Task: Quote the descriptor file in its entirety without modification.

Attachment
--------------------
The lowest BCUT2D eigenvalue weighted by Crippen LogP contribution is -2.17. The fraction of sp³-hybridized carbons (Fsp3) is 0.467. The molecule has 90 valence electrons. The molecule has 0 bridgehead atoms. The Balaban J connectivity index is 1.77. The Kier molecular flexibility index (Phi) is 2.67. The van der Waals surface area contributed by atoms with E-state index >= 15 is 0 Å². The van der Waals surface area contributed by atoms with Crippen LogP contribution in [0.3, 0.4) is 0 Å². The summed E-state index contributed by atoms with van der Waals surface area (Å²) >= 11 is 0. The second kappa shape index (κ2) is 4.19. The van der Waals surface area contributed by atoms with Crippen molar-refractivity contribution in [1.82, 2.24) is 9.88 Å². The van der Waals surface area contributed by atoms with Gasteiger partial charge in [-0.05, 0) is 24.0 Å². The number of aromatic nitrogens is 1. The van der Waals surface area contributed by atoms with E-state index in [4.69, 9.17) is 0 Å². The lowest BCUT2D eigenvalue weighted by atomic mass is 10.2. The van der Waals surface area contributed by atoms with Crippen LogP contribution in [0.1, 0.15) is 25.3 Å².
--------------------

The lowest BCUT2D eigenvalue weighted by Crippen LogP contribution is -2.17. The fraction of sp³-hybridized carbons (Fsp3) is 0.467. The molecule has 90 valence electrons. The molecule has 0 bridgehead atoms. The Balaban J connectivity index is 1.77. The Kier molecular flexibility index (Phi) is 2.67. The van der Waals surface area contributed by atoms with E-state index >= 15 is 0 Å². The van der Waals surface area contributed by atoms with Crippen LogP contribution in [0.3, 0.4) is 0 Å². The summed E-state index contributed by atoms with van der Waals surface area (Å²) >= 11 is 0. The second kappa shape index (κ2) is 4.19. The van der Waals surface area contributed by atoms with Crippen molar-refractivity contribution in [1.82, 2.24) is 9.88 Å². The van der Waals surface area contributed by atoms with Gasteiger partial charge in [-0.05, 0) is 24.0 Å². The number of aromatic nitrogens is 1. The van der Waals surface area contributed by atoms with E-state index in [4.69, 9.17) is 0 Å². The lowest BCUT2D eigenvalue weighted by atomic mass is 10.2. The van der Waals surface area contributed by atoms with Crippen LogP contribution in [0.1, 0.15) is 25.3 Å².